Twelve years back, a strange anti-record turned up on Discogs, credited to a German duo named Spiegelsplitter. Images revealed a grooveless LP that appeared etched with the band’s name in stylized letters, alongside a Xerox-collage cover. A note was included in the listing:
Not released for commercial, only send to stores, radio stations, discotheques etc. to promote the debut-release “Spiegelsplitterspitz”
Spiegelsplitter was the duo of Dirk Schlömer and Peter R. Deininger, responsible for one lone 1981 single called Spiegelsplitterspitz, which was released on both the seven-inch and twelve-inch formats.
Intrigued by this unusual artifact, I spoke with Schlömer via Skype, and he generously filled me in on the story behind the release. He told me he was a guitarist in a conventional rock and new wave band called Cöln when he decided to leave and form a synth-wave duo in Berlin within the Neue Deutsche Welle mould. His friends were shocked by the change.
The concept behind Spiegelsplitter, whose name referred to a mirror breaking, was to de-prioritize the guitar in favour of sequencers. Schlömer was the instrumentalist and Deininger was the singer.
Spiegelsplitterspitz was recorded at Hansa Tonstudio, just next to the Berlin Wall — the same studio where David Bowie wrote the lyrics to “Heroes,” Schlömer mentioned. The A-side is up on YouTube; it’s a jagged post-punk opus with abrasive samples that estimate the sound of a shattering mirror. Schlömer told me they had recorded enough material for a full album, though it was never released, apparently because Deininger joined a travesti troupe and no longer had time for the band.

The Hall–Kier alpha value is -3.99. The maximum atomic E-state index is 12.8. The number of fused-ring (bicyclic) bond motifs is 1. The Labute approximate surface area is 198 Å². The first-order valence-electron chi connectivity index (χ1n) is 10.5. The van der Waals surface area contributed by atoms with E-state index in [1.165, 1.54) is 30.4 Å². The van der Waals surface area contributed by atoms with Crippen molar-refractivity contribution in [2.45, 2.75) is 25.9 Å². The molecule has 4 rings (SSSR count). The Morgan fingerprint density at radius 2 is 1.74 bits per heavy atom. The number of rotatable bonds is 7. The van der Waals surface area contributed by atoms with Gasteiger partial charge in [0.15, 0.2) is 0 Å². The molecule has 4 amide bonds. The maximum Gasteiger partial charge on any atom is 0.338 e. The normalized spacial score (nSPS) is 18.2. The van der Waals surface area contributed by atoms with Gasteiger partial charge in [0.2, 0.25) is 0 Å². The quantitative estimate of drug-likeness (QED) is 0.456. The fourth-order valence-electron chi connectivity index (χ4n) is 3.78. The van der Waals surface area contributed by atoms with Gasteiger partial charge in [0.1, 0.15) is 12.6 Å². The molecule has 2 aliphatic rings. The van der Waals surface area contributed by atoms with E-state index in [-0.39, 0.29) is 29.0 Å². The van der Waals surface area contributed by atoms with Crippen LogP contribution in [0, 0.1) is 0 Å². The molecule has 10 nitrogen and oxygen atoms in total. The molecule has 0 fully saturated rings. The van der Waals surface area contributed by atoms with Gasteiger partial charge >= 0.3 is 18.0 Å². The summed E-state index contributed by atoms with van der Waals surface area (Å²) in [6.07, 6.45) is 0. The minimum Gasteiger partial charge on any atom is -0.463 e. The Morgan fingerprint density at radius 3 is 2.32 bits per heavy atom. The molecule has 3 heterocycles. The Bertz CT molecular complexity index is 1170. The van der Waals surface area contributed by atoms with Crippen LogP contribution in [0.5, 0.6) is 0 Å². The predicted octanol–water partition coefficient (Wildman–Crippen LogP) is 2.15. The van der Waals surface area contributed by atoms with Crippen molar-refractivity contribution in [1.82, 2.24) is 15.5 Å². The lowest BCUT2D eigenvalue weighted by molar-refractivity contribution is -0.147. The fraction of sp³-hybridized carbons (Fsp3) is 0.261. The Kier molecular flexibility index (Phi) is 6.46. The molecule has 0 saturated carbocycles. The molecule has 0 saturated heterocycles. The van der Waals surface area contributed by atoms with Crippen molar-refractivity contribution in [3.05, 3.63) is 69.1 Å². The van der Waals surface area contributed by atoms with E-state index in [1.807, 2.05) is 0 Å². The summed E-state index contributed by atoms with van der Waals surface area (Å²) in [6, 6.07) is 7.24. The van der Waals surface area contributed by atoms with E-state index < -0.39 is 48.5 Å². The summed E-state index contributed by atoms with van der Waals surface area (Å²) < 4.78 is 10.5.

The anti-record in question was crafted by Deininger, and was actually one of two promotional items produced to help draw attention to the release of Spiegelsplitterspitz. The other item was a series of mirror pieces with a similar design on them, a reference to the single’s name, which refers to shards from a broken mirror. The blank LPs were individually stamped with the band’s name using a hand-crafted stamp created by Deininger. “It was a promotional tool,” Schlömer explained. “The idea, as always, was to cause some curiosity or some questions, like you have now. It was sent mainly to radio DJs or music journalists.”
He estimates that there were between 300 and 500 copies produced, the blank vinyl coming from a pressing plant. He stressed that the record was not intended as a conceptual statement, but instead to help promote the actual single. It came with some unusual liner notes which included photocopies of Schlömer and Deininger’s passports. “We really wanted something strange, something disturbing, but not politically, but more in a Dada way, or, as said, surreal. That is why we put in copies of our passport, and the only photos that music magazines had, were those passport photos you see on the paper.”
He wasn’t aware that it had been posted to Discogs, and was tickled to find the release there. Since Spiegelsplitter split up, Schlömer has been involved extensively in music. To this day, he runs a studio and record label called AmygdaLand, which has, as of late, released some great guitar-based music in a drone / ambient vibe.